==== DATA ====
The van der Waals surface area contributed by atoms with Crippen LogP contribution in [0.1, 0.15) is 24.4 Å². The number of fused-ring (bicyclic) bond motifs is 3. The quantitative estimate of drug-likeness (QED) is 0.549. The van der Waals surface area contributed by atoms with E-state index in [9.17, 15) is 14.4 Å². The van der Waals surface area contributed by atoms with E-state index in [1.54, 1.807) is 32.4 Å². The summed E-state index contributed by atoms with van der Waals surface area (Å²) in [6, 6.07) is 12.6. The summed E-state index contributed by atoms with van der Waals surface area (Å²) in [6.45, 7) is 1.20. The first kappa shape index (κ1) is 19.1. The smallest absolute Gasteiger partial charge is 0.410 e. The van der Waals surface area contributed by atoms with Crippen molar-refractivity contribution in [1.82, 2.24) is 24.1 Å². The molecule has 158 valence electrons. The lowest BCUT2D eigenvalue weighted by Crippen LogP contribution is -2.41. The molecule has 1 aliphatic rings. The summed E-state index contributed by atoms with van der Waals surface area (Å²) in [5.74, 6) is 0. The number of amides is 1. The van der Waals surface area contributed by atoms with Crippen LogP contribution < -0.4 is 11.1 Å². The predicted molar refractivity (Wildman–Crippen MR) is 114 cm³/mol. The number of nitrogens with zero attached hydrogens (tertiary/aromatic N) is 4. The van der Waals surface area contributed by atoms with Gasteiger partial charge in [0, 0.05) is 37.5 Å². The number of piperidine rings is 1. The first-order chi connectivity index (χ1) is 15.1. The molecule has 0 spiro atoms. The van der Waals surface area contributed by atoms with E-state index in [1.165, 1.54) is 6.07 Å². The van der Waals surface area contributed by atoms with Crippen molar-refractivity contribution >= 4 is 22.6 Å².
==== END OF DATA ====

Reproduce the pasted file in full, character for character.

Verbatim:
The van der Waals surface area contributed by atoms with Crippen LogP contribution in [0.1, 0.15) is 24.4 Å². The number of fused-ring (bicyclic) bond motifs is 3. The quantitative estimate of drug-likeness (QED) is 0.549. The van der Waals surface area contributed by atoms with E-state index in [9.17, 15) is 14.4 Å². The van der Waals surface area contributed by atoms with E-state index in [1.54, 1.807) is 32.4 Å². The summed E-state index contributed by atoms with van der Waals surface area (Å²) in [6, 6.07) is 12.6. The summed E-state index contributed by atoms with van der Waals surface area (Å²) in [6.45, 7) is 1.20. The first kappa shape index (κ1) is 19.1. The smallest absolute Gasteiger partial charge is 0.410 e. The van der Waals surface area contributed by atoms with Crippen molar-refractivity contribution in [1.82, 2.24) is 24.1 Å². The molecule has 158 valence electrons. The lowest BCUT2D eigenvalue weighted by Crippen LogP contribution is -2.41. The molecule has 1 aliphatic rings. The summed E-state index contributed by atoms with van der Waals surface area (Å²) in [5.74, 6) is 0. The number of amides is 1. The van der Waals surface area contributed by atoms with Crippen LogP contribution < -0.4 is 11.1 Å². The predicted molar refractivity (Wildman–Crippen MR) is 114 cm³/mol. The number of nitrogens with zero attached hydrogens (tertiary/aromatic N) is 4. The van der Waals surface area contributed by atoms with Gasteiger partial charge in [0, 0.05) is 37.5 Å². The number of piperidine rings is 1. The first-order chi connectivity index (χ1) is 15.1. The molecule has 0 spiro atoms. The van der Waals surface area contributed by atoms with E-state index in [1.165, 1.54) is 6.07 Å². The van der Waals surface area contributed by atoms with Crippen molar-refractivity contribution >= 4 is 22.6 Å².